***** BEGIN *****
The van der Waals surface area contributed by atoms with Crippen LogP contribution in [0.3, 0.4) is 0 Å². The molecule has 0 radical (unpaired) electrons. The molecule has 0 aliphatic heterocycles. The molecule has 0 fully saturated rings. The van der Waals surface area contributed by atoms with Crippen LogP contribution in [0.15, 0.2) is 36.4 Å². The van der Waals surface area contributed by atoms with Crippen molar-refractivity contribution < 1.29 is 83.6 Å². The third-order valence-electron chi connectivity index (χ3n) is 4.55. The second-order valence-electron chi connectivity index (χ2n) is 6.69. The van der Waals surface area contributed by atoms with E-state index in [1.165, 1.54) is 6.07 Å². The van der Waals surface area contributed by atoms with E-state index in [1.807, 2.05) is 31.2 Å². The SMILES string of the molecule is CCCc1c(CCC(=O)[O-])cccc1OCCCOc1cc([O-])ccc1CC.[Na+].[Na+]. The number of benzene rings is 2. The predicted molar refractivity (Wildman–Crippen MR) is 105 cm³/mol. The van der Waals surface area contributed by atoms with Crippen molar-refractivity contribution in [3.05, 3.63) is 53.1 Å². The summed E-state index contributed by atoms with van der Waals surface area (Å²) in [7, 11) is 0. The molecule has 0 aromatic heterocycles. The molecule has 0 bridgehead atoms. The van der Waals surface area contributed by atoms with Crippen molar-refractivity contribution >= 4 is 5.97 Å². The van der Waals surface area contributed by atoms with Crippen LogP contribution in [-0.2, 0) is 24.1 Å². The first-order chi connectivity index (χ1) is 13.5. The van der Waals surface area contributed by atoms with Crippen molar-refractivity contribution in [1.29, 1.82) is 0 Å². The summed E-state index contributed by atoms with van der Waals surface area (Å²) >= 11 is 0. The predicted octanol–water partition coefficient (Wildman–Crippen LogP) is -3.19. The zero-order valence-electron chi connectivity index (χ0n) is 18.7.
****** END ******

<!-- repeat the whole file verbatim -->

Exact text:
The van der Waals surface area contributed by atoms with Crippen LogP contribution in [0.3, 0.4) is 0 Å². The molecule has 0 radical (unpaired) electrons. The molecule has 0 aliphatic heterocycles. The molecule has 0 fully saturated rings. The van der Waals surface area contributed by atoms with Crippen LogP contribution in [0.15, 0.2) is 36.4 Å². The van der Waals surface area contributed by atoms with Crippen molar-refractivity contribution < 1.29 is 83.6 Å². The third-order valence-electron chi connectivity index (χ3n) is 4.55. The second-order valence-electron chi connectivity index (χ2n) is 6.69. The van der Waals surface area contributed by atoms with E-state index in [1.165, 1.54) is 6.07 Å². The van der Waals surface area contributed by atoms with E-state index in [1.807, 2.05) is 31.2 Å². The SMILES string of the molecule is CCCc1c(CCC(=O)[O-])cccc1OCCCOc1cc([O-])ccc1CC.[Na+].[Na+]. The number of benzene rings is 2. The predicted molar refractivity (Wildman–Crippen MR) is 105 cm³/mol. The van der Waals surface area contributed by atoms with Crippen molar-refractivity contribution in [3.05, 3.63) is 53.1 Å². The summed E-state index contributed by atoms with van der Waals surface area (Å²) in [7, 11) is 0. The molecule has 0 aromatic heterocycles. The molecule has 0 bridgehead atoms. The van der Waals surface area contributed by atoms with Crippen molar-refractivity contribution >= 4 is 5.97 Å². The van der Waals surface area contributed by atoms with Crippen LogP contribution in [-0.2, 0) is 24.1 Å². The first-order chi connectivity index (χ1) is 13.5. The van der Waals surface area contributed by atoms with Crippen molar-refractivity contribution in [1.29, 1.82) is 0 Å². The summed E-state index contributed by atoms with van der Waals surface area (Å²) >= 11 is 0. The predicted octanol–water partition coefficient (Wildman–Crippen LogP) is -3.19. The zero-order valence-electron chi connectivity index (χ0n) is 18.7.